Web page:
Health Insider Update


What you Didn’t Know About Artificial Sweeteners

What you Didn’t Know About Artificial Sweeteners
February 19
16:11 2016

When you are counting calories, you probably are quick to select the beverages with a diet label or to grab a Sweet N’ Low for your coffee instead of sugar. But, lately artificial sweeteners are getting a bad rap.

There have been several studies linked these artificial sweeteners to health issues, including cancer. However, with so many sources reporting different things about these alternative sweeteners, it’s hard to decipher what’s actually the truth.

Here are three things you probably didn’t know about these sweeteners.

They probably don’t cause cancer.

If you have read anything in the past about these fake sugars, you probably have heard that they were linked to cancer, according to some studies. But, the FDA has recently refuted these. The claim came from several of studies done starting in the late 1970s. In 1977, the FDA banned the use of the cyclamate, an artificial sweetener, after a study revealed that rats that were fed high doses of this chemical developed bladder cancer.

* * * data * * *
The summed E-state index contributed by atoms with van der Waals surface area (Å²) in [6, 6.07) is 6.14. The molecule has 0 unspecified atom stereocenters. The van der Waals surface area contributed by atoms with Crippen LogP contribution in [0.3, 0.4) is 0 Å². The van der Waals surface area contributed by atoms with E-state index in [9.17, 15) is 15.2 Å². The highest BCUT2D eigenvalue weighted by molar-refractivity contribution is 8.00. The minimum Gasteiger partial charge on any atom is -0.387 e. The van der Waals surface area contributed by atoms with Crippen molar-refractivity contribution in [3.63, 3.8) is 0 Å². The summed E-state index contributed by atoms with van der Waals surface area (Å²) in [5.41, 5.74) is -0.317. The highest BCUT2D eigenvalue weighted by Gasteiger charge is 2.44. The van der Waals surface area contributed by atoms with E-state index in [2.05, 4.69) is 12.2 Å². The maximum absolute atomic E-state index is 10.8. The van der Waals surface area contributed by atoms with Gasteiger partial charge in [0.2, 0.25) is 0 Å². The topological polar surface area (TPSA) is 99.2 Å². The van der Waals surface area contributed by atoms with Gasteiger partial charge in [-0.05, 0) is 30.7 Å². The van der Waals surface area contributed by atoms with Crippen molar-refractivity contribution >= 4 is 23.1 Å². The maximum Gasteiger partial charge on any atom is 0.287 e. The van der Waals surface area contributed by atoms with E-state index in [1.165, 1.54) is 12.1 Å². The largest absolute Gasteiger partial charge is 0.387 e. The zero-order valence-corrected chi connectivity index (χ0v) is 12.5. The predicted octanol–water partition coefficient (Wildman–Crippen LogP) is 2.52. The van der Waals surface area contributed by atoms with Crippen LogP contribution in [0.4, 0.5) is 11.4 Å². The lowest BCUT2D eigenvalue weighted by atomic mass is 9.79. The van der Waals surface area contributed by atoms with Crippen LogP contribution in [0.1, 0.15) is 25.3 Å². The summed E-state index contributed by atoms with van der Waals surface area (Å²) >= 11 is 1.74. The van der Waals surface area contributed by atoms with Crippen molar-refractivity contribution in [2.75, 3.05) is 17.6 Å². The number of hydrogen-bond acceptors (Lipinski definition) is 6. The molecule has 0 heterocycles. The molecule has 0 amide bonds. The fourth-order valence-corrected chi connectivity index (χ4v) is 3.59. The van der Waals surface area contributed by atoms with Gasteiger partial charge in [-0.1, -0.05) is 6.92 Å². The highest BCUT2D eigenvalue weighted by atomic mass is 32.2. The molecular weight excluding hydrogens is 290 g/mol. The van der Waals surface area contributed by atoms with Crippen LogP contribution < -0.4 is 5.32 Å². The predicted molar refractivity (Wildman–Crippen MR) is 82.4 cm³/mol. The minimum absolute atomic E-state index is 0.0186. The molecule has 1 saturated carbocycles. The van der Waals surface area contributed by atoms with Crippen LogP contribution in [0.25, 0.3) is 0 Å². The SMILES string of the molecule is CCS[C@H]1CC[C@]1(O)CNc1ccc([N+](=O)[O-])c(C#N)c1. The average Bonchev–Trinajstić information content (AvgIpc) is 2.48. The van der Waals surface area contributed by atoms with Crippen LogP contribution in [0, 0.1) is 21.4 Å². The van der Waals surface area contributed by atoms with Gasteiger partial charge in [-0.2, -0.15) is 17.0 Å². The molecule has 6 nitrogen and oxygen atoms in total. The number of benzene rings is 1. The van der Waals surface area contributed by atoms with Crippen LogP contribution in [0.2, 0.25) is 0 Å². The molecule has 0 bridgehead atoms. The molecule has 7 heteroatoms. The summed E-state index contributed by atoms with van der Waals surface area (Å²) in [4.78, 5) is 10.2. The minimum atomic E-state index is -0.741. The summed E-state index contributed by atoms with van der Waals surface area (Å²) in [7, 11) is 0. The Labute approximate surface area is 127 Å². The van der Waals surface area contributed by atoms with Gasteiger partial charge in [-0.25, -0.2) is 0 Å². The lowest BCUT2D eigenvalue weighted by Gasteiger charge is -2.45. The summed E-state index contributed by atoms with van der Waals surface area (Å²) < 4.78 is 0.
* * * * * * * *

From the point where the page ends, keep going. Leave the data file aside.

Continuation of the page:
Fast forward to 2000, a new study revealed that out of all the rats with high-dose exposure to a similar sweetener saccharin, only one rat developed bladder cancer. It was also later discovered that the previous study with cyclamate in 1977 was done with a specific breed of rat that was particularly susceptible to bladder cancer. In another similar study with more rats diagnosed with bladder cancer, it was proven that Vitamin C at the same levels as saccharin would also cause the cancer. There have been several other studies linking these sweeteners to other health concerns, but determining which of the sweeteners are the problem is difficult since manufacturers create mixtures of them. They are all trying to find the closest substitute to the beloved sugar.

There is only one type of artificial sugar banned in the US.

Cyclamate is used in more than 100 countries, but not one of them is the US. It is 30 times sweeter than sucrose. It has remained banned since the 1970s, but there is a petition that has been submitted to the FDA for the re-approval of the chemical in the US.

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Kerri Adams

Kerri Adams

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